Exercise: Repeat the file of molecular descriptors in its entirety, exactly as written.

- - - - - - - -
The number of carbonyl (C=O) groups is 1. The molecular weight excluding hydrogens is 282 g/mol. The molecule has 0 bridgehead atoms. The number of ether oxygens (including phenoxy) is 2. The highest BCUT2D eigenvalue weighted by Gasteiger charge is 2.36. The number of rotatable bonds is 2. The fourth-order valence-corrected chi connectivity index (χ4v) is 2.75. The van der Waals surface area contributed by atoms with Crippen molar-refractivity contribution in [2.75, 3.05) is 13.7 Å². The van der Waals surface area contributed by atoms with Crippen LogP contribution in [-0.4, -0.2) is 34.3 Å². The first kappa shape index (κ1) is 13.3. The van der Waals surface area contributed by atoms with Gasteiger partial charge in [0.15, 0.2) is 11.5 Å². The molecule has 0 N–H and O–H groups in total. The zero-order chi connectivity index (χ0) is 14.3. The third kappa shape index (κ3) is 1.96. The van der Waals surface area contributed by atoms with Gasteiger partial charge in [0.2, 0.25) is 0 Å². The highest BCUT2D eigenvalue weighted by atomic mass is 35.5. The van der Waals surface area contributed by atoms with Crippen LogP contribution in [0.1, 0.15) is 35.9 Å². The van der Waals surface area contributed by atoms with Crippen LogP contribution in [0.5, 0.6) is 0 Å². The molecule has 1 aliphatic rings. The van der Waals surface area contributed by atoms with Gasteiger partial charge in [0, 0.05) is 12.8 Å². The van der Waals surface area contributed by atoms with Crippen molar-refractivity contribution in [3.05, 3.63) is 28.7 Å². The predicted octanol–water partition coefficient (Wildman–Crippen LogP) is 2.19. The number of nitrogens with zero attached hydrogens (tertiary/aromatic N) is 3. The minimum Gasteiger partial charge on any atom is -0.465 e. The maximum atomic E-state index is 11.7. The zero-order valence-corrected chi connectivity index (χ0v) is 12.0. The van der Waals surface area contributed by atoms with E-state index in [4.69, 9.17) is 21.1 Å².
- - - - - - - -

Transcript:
The number of carbonyl (C=O) groups is 1. The molecular weight excluding hydrogens is 282 g/mol. The molecule has 0 bridgehead atoms. The number of ether oxygens (including phenoxy) is 2. The highest BCUT2D eigenvalue weighted by Gasteiger charge is 2.36. The number of rotatable bonds is 2. The fourth-order valence-corrected chi connectivity index (χ4v) is 2.75. The van der Waals surface area contributed by atoms with Crippen molar-refractivity contribution in [2.75, 3.05) is 13.7 Å². The van der Waals surface area contributed by atoms with Crippen LogP contribution in [-0.4, -0.2) is 34.3 Å². The first kappa shape index (κ1) is 13.3. The van der Waals surface area contributed by atoms with Gasteiger partial charge in [0.15, 0.2) is 11.5 Å². The molecule has 0 N–H and O–H groups in total. The zero-order chi connectivity index (χ0) is 14.3. The third kappa shape index (κ3) is 1.96. The van der Waals surface area contributed by atoms with Gasteiger partial charge in [0.2, 0.25) is 0 Å². The highest BCUT2D eigenvalue weighted by atomic mass is 35.5. The van der Waals surface area contributed by atoms with Crippen LogP contribution in [0.1, 0.15) is 35.9 Å². The van der Waals surface area contributed by atoms with Crippen LogP contribution in [0.5, 0.6) is 0 Å². The molecule has 1 aliphatic rings. The van der Waals surface area contributed by atoms with Gasteiger partial charge in [0, 0.05) is 12.8 Å². The van der Waals surface area contributed by atoms with Crippen molar-refractivity contribution in [3.05, 3.63) is 28.7 Å². The predicted octanol–water partition coefficient (Wildman–Crippen LogP) is 2.19. The number of nitrogens with zero attached hydrogens (tertiary/aromatic N) is 3. The minimum Gasteiger partial charge on any atom is -0.465 e. The maximum atomic E-state index is 11.7. The zero-order valence-corrected chi connectivity index (χ0v) is 12.0. The van der Waals surface area contributed by atoms with E-state index in [4.69, 9.17) is 21.1 Å².